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By Ding Yi / Jan 14, 2020 05:38 PM / World

Britain’s spy chief has made comments interpreted as being in favor of Huawei being allowed to bid for work on the U.K.’s mobile 5G network. The comments come despite U.S. lobbying to convince its allies to exclude the Chinese tech giant from their 5G wireless networks.

In an interview with the Financial Times, MI5 Director General Andrew Parker expressed confidence that the U.K.’s intelligence-sharing cooperation with the U.S. would not be damaged if Britain used Huawei technology in its next-generation mobile network.

The official also said that security concerns alone should not always “dominate and dictate” a decision especially at a time when there were so few suppliers in the telecoms infrastructure market.

Parker’s rare intervention is being interpreted as a sign that the British government might give the green light to Huawei’s involvement in some non-critical parts of the country’s 5G network. Boris Johnson’s government is expected to make a final call on whether Britain will allow Huawei to play a role in its 5G network later this month.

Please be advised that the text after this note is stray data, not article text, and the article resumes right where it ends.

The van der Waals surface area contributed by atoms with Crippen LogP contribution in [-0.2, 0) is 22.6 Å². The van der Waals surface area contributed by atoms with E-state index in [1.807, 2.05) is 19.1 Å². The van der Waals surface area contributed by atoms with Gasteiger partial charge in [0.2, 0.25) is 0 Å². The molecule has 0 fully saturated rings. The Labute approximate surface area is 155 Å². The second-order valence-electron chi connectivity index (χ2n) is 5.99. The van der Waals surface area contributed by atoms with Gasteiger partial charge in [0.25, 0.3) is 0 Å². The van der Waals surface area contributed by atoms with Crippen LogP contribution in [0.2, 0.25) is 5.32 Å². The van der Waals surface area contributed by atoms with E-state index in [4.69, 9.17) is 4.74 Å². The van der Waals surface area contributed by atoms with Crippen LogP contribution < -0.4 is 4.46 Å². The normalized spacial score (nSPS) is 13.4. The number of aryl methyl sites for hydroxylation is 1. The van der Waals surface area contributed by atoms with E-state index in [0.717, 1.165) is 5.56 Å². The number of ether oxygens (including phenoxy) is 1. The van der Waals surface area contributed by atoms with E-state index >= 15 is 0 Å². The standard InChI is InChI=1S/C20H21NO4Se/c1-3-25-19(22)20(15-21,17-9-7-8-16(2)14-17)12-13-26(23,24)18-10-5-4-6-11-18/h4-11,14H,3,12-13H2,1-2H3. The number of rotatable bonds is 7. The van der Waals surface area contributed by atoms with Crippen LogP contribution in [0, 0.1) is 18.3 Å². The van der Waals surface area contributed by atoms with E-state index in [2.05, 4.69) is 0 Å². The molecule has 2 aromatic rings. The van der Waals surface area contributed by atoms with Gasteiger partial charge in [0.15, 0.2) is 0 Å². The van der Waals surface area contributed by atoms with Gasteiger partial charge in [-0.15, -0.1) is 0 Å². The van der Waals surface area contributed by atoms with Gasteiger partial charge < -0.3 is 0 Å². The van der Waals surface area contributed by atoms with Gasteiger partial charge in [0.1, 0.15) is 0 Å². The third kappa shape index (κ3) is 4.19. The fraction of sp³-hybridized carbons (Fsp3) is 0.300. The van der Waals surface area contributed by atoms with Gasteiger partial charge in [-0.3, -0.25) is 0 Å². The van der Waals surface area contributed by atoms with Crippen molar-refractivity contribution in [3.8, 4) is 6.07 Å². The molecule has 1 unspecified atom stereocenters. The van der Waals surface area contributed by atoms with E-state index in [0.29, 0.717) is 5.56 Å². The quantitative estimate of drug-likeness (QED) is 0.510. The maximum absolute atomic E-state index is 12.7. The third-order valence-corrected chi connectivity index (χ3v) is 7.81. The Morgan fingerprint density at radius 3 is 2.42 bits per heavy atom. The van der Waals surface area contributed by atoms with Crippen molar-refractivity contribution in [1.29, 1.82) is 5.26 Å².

The U.S. has warned that intelligence sharing could be jeopardized if Huawei technology is adopted by the U.K., and British government officials are still divided on the issue. During a visit to the U.K. on Monday, a U.S. delegation including officials from the National Security Agency claimed that allowing Huawei to enter Britain’s 5G market would be “nothing short of madness,” in a last-ditch attempt to persuade London to issue a ban. They also showed new evidence to their British counterparts indicating that using Huawei equipment would put future phone networks at risk.

Huawei has consistently denied U.S. accusations that it embeds “hidden backdoors” into its equipment that the Chinese government can use for espionage. The company is still on a U.S. trade blacklist imposed in May which bans it from buying components from American firms.

Contact reporter Ding Yi (yiding@caixin.com)

Related: Huawei Adds More Self-Made Chips to Smartphones to Cut Reliance on U.S.


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